Regulatory Developments, Special Topics in Environmental Management, Sustainability

A Look at the Save Our Seas 2.0 Act

The Save Our Seas 2.0 Act, a bill focused on the reduction of plastic waste and marine debris, was passed by the U.S. Senate earlier this year and was recently passed by the U.S. House of Representatives on October 1. As the legislation moves forward to most likely being signed into law, let’s take a look at what’s in the bill and how it has been received.

Plastic waste in ocean, marine debris

Harry Wedzinga /

A Little Background

The Save Our Seas 2.0 Act (collectively known as S.1982) follows up and builds upon the initial Save Our Seas Act that was signed into law on October 11, 2018. The Act’s primary intention is to reduce plastic pollution in waterways through such actions as improved and innovative cleanup efforts as well as finding ways to reuse existing plastic waste.

Other elements of the Act include:

  • Amendments to the Marine Debris Act,
  • A “Genius Prize” for projects that improve innovations in plastic waste cleanup,
  • A series of studies, pilot projects, and reports, and
  • Outlines for enhancing global engagement and improving domestic infrastructure to combat and prevent marine debris.

One controversial section of the Act, removed from bill S.2260 while under Senate committee review, would have required the National Academy of Sciences to conduct a study with the goal of advancing the “chemical recycling” of plastics—a requirement that had been supported by the plastics industry but rejected by environmental groups over concerns that it would potentially promote such chemical recycling techniques as incineration, pyrolysis, and gasification.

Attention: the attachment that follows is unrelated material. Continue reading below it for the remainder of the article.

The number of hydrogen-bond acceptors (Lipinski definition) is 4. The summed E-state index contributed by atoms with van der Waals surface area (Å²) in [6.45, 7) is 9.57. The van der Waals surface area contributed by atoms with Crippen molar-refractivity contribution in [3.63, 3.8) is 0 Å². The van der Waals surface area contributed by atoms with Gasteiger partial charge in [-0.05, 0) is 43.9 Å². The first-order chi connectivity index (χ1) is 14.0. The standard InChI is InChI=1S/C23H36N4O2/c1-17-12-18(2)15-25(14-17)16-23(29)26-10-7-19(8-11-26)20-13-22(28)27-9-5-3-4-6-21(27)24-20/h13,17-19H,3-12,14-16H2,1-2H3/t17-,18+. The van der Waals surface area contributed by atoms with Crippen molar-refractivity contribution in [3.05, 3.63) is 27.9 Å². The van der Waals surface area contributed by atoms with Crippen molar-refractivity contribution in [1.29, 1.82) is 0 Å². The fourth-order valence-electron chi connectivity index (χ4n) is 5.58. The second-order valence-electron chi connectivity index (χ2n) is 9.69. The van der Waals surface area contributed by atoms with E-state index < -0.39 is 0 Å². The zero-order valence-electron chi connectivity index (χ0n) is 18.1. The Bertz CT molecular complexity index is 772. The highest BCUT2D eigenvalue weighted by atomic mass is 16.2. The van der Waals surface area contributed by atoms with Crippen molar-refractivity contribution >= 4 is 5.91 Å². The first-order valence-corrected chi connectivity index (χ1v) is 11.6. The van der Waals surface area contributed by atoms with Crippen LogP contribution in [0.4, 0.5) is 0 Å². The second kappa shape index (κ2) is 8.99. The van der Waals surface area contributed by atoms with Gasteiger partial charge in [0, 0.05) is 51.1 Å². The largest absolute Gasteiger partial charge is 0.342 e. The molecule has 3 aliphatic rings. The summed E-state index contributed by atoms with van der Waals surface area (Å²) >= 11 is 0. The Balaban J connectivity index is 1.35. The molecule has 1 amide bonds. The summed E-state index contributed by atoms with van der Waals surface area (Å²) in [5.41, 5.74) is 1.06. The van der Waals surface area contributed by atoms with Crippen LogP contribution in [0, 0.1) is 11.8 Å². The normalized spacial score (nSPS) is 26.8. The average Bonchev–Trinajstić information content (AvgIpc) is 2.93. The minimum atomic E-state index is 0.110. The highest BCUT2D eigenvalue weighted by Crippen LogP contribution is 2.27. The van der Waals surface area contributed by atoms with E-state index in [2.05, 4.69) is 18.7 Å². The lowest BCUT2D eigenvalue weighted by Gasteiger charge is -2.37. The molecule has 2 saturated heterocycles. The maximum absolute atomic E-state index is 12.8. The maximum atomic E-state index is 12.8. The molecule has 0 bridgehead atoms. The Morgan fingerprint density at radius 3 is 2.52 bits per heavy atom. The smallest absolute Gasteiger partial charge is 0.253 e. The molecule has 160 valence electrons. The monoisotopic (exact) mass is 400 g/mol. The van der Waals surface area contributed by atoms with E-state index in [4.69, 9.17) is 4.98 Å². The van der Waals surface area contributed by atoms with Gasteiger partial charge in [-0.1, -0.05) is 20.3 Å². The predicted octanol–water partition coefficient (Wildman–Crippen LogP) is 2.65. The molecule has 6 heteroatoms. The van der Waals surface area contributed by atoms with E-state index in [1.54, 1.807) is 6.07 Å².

Reception from Industry and Conservation Groups

As with any legislation, the Save Our Seas 2.0 Act has both its supporters and opponents.

One industry player that has applauded passage of the Act is the American Chemistry Council (ACC). “America’s plastic makers strongly support this important, bipartisan legislation to accelerate solutions to end plastic waste,” said Joshua Baca, vice president of the ACC’s Plastics Division. “Plastic waste is a solvable challenge, and this legislation will focus U.S. resources on working with other governments to share knowledge and improve infrastructure to better manage and recycle used plastics.”

Patty Long, Interim President and CEO of the Plastics Industry Association (PLASTICS), also voiced her organization’s support for the Act. “The industry must be a part of the solution, and PLASTICS is committed to working on a bipartisan basis with the sponsors and cosponsors of this bill to improve plastics recovery, increase plastics recycling and keep our materials and products out of the marine environment,” Long said.

There is also plenty of opposition to the Save Our Seas 2.0 Act, however. Late last year, numerous conservation, environmental, and recycling groups signed a letter of opposition sent to the bill’s co-sponsors, Senators Dan Sullivan (R-Alaska) and Sheldon Whitehouse (D-R.I.).

“While we appreciate your attention to the important issue of plastic pollution, this legislation does not provide a comprehensive approach to solving the growing problem of plastic pollution and certain provisions of the bill will make the problem worse,” the letter reads in part. “We need Congress to pass legislation that reduces the generation of plastic, particularly single-use plastic packaging. This bill does not do that.”

With corporate sustainability becoming a priority among organizations today, it will be interesting to watch developments surrounding this and further legislation addressing waste management and reduction.